Norges Bank, the central bank of Norway, announced Tuesday that it’s excluding China’s Luthai Textile from the country’s trillion-dollar Government Pension Fund Global (GPFG) due to an “unacceptable risk of serious or systematic human-rights violation.”
The world’s largest sovereign wealth fund, GPFG, also known as the Oil Fund, had a 0.57% stake worth $5.7 million in Luthai, which produces and distributes middle- and high-grade yarn-dyed fabric and dyeing fabric for shirts and garments for the Chinese and overseas markets.
Luthai operates textile factories in several countries, including Cambodia and Myanmar, where workplace investigations have uncovered the use of underage workers toiling under the same conditions as adults, hazardous work environments and restrictions on organizational freedom, according to Norges Bank’s Council of Ethics, which recommended the exclusion.
“Luthai previously seems to have implemented few measures that provide permanent improvements in working conditions,” the council said. “Combined with the fact that Luthai does not want to give insight into how the company operates, the council concludes that there is an unacceptable risk that Luthai will be responsible for systematic human-rights violations in the future.”
The Norges Bank executive board is also placing Taiwan’s Nien Hsing Textile under observation, also based on a recommendation from the Council on Ethics, for an “unacceptable risk of serious systematic human-rights violations.”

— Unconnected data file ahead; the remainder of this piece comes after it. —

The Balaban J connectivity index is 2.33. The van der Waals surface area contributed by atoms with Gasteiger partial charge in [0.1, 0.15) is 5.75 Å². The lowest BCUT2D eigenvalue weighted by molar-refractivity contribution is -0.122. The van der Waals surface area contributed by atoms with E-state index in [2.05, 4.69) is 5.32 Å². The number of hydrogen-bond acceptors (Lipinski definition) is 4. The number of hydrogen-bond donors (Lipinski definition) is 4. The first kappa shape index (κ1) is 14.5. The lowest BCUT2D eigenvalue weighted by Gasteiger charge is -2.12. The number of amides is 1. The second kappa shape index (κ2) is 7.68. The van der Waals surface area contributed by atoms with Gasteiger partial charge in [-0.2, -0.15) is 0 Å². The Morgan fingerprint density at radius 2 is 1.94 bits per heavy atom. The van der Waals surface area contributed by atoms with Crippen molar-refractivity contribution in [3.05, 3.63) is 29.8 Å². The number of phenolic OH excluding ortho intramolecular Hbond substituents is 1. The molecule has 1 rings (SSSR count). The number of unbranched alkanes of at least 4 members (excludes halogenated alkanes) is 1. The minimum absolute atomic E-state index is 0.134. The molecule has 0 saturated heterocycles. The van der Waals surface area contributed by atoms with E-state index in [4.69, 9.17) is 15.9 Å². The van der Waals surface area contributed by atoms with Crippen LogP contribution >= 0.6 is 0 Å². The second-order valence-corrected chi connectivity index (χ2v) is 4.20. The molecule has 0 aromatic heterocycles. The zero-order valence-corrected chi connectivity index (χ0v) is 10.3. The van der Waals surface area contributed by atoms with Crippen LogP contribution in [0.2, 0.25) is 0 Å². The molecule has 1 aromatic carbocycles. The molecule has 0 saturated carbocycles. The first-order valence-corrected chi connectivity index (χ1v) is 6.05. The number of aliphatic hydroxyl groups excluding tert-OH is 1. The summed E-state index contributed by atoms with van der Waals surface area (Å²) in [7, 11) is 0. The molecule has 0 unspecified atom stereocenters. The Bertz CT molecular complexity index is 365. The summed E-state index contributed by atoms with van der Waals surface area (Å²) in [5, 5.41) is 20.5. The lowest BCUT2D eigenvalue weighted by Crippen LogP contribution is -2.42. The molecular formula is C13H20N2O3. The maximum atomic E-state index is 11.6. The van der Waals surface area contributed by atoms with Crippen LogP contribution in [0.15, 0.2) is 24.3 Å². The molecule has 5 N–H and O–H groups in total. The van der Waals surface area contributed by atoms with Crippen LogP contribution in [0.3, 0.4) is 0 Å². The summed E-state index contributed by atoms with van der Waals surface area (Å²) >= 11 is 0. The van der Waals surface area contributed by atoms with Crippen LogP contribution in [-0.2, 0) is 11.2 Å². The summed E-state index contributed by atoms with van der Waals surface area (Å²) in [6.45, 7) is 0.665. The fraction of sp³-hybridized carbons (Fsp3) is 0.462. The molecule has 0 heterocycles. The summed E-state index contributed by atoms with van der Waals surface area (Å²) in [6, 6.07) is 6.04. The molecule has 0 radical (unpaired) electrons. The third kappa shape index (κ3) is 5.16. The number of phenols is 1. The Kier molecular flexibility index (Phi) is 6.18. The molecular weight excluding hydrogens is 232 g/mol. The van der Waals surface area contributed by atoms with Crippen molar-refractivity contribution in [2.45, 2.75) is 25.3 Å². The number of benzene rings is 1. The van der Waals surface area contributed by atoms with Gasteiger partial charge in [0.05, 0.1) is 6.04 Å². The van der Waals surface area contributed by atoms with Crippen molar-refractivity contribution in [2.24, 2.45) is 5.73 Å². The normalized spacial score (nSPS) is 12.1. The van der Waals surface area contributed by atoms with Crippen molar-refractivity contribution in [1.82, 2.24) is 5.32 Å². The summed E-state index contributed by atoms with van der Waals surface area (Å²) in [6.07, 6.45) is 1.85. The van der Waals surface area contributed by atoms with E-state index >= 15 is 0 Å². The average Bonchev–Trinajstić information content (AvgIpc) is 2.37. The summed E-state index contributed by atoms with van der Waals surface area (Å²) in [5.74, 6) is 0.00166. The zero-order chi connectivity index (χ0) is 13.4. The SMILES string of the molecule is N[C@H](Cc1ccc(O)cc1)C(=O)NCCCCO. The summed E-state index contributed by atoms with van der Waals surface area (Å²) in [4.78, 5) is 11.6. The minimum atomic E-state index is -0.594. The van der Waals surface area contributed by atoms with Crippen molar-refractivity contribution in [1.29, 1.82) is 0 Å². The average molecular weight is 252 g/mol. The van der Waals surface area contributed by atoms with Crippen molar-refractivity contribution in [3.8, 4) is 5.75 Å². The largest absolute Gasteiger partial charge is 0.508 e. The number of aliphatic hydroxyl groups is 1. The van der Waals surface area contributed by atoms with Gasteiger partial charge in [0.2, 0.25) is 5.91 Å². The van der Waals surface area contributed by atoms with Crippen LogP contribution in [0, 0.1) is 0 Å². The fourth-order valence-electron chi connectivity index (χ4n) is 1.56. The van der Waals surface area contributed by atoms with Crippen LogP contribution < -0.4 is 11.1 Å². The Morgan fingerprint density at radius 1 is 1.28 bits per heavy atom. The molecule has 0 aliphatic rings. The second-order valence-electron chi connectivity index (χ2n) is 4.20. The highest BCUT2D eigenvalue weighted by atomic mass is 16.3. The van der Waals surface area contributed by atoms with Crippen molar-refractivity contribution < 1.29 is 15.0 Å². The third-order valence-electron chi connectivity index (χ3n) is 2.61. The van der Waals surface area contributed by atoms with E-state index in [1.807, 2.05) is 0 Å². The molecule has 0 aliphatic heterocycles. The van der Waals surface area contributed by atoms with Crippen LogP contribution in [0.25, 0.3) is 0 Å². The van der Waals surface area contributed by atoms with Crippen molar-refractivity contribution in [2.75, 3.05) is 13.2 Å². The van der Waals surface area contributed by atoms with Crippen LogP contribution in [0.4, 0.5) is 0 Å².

Similar investigations into Nien Hsing, which manufactures denim fabrics and garments, revealed widespread sexual harassment of female employees by managers and supervisors at one of its factories in Lesotho in southern Africa. Other red flags included occupational health and safety issues, along with the possibility that Nien Hsing is restricting freedom of association for workers, the Council of Ethics said.
It hasn’t recommended that the company be excluded from investment by the GPFG entirely because Nien Hsing is “currently implementing changes and measures which could improve working conditions, even though their implementation so far has been weak,” the council said. It’ll be monitoring developments at Nien Hsing, however, and if the most serious violations are not curtailed within a reasonable window, the council will consider advising Nien Hsing’s exclusion.
Norges Banks holds a 1.8% stake in Nien Hsing, the equivalent of $3.57 million in shares.